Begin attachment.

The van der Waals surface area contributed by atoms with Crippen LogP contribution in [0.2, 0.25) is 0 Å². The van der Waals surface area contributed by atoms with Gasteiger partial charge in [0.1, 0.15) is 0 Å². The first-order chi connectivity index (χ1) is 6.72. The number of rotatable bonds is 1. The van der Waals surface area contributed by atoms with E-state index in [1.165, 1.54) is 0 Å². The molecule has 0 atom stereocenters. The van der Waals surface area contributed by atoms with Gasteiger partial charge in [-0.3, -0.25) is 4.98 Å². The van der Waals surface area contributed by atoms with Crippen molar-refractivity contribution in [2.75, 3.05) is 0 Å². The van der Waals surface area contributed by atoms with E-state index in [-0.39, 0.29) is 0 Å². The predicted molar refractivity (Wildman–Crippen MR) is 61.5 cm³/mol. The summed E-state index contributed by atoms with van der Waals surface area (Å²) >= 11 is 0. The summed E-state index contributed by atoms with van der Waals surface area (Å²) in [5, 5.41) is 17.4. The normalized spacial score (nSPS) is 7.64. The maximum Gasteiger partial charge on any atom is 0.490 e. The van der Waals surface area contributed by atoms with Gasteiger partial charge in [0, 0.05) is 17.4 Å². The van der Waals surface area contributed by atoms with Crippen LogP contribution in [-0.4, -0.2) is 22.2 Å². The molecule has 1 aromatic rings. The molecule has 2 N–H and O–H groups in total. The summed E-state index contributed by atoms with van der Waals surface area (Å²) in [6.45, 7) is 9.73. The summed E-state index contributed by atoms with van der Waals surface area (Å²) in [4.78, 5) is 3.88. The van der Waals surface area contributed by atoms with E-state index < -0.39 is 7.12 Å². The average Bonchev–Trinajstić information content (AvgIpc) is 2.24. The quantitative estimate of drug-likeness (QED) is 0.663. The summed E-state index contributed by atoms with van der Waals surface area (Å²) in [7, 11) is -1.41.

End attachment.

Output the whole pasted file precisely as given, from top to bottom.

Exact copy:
The van der Waals surface area contributed by atoms with Crippen LogP contribution in [0.2, 0.25) is 0 Å². The van der Waals surface area contributed by atoms with Gasteiger partial charge in [0.1, 0.15) is 0 Å². The first-order chi connectivity index (χ1) is 6.72. The number of rotatable bonds is 1. The van der Waals surface area contributed by atoms with E-state index in [1.165, 1.54) is 0 Å². The molecule has 0 atom stereocenters. The van der Waals surface area contributed by atoms with Gasteiger partial charge in [-0.3, -0.25) is 4.98 Å². The van der Waals surface area contributed by atoms with Crippen molar-refractivity contribution in [2.75, 3.05) is 0 Å². The van der Waals surface area contributed by atoms with E-state index in [-0.39, 0.29) is 0 Å². The predicted molar refractivity (Wildman–Crippen MR) is 61.5 cm³/mol. The summed E-state index contributed by atoms with van der Waals surface area (Å²) >= 11 is 0. The summed E-state index contributed by atoms with van der Waals surface area (Å²) in [5, 5.41) is 17.4. The normalized spacial score (nSPS) is 7.64. The maximum Gasteiger partial charge on any atom is 0.490 e. The van der Waals surface area contributed by atoms with Gasteiger partial charge in [0, 0.05) is 17.4 Å². The van der Waals surface area contributed by atoms with Crippen LogP contribution in [-0.4, -0.2) is 22.2 Å². The molecule has 1 aromatic rings. The molecule has 2 N–H and O–H groups in total. The summed E-state index contributed by atoms with van der Waals surface area (Å²) in [6.45, 7) is 9.73. The summed E-state index contributed by atoms with van der Waals surface area (Å²) in [4.78, 5) is 3.88. The van der Waals surface area contributed by atoms with E-state index < -0.39 is 7.12 Å². The average Bonchev–Trinajstić information content (AvgIpc) is 2.24. The quantitative estimate of drug-likeness (QED) is 0.663. The summed E-state index contributed by atoms with van der Waals surface area (Å²) in [7, 11) is -1.41.